Duval County

Researchers work around the clock developing COVID-19 vaccine at Mayo Clinic

JACKSONVILLE, Fla. — While the numbers of COVID 19 cases continue to rise in the U.S., researchers are working around the clock to develop a vaccine.

Mayo Clinic says they’re very involved in the process, although a vaccine is still quite a ways away.

Dr. Stacey Rizza, an Infectious Disease Specialist at Mayo Clinic, says developing a vaccine that prevents people from getting any virus is no easy task. It takes time, money, and research.

Rizza explains, “First, we have to have a much better understanding of the virology and the immunology, or the human’s response to the virus.”

She says researchers around the globe are working as quickly as possible to create one for COVID -19, but unfortunately, a cure is not going to happen overnight.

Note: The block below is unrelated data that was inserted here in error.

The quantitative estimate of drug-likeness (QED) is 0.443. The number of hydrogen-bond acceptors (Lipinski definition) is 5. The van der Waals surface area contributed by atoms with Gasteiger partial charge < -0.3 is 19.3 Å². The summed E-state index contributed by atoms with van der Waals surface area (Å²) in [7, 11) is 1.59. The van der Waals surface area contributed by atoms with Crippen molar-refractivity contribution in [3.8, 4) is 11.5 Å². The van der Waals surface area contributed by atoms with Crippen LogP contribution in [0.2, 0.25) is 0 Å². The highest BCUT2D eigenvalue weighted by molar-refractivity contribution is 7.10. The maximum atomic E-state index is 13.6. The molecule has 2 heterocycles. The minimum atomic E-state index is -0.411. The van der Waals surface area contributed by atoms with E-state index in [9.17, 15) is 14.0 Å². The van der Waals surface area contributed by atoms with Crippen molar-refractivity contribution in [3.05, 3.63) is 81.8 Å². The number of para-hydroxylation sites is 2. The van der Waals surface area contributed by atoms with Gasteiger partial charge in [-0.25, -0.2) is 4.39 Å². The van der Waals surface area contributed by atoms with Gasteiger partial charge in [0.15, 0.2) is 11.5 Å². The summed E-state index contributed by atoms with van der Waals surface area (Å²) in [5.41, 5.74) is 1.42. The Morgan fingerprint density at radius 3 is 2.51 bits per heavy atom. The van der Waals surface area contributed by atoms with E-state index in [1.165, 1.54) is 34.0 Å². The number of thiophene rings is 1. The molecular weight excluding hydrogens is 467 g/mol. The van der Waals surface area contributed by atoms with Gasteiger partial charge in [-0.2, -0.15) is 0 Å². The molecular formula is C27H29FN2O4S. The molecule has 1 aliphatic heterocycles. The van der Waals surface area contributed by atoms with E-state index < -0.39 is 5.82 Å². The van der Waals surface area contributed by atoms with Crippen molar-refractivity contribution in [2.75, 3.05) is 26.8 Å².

“We cannot depend on having an effective, safe vaccine for quite a while,” Rizza said.

Researchers have to first make sure the vaccine actually has an immune response and that’s when they test it to make sure it’s safe for people.

“Next, you test to make sure it actually works and prevents infection. That process takes many months to years, and we’re only in what I would call the first few steps of the process.”

But the good news, according to Rizza, is that researchers aren’t starting from the ground up to develop this vaccine.They’re pulling data from other coronaviruses, like the SARS (severe acute respiratory syndrome) virus that appeared in 2002.

“This virus is very similar in its structure to the SARS virus that affected humans a number of years ago. So, we did have some science from that virus and did have some early vaccine candidates,” Rizza said.

While researchers race to find a cure, continue washing your hands and following social distancing guidelines to slow the spread of the virus.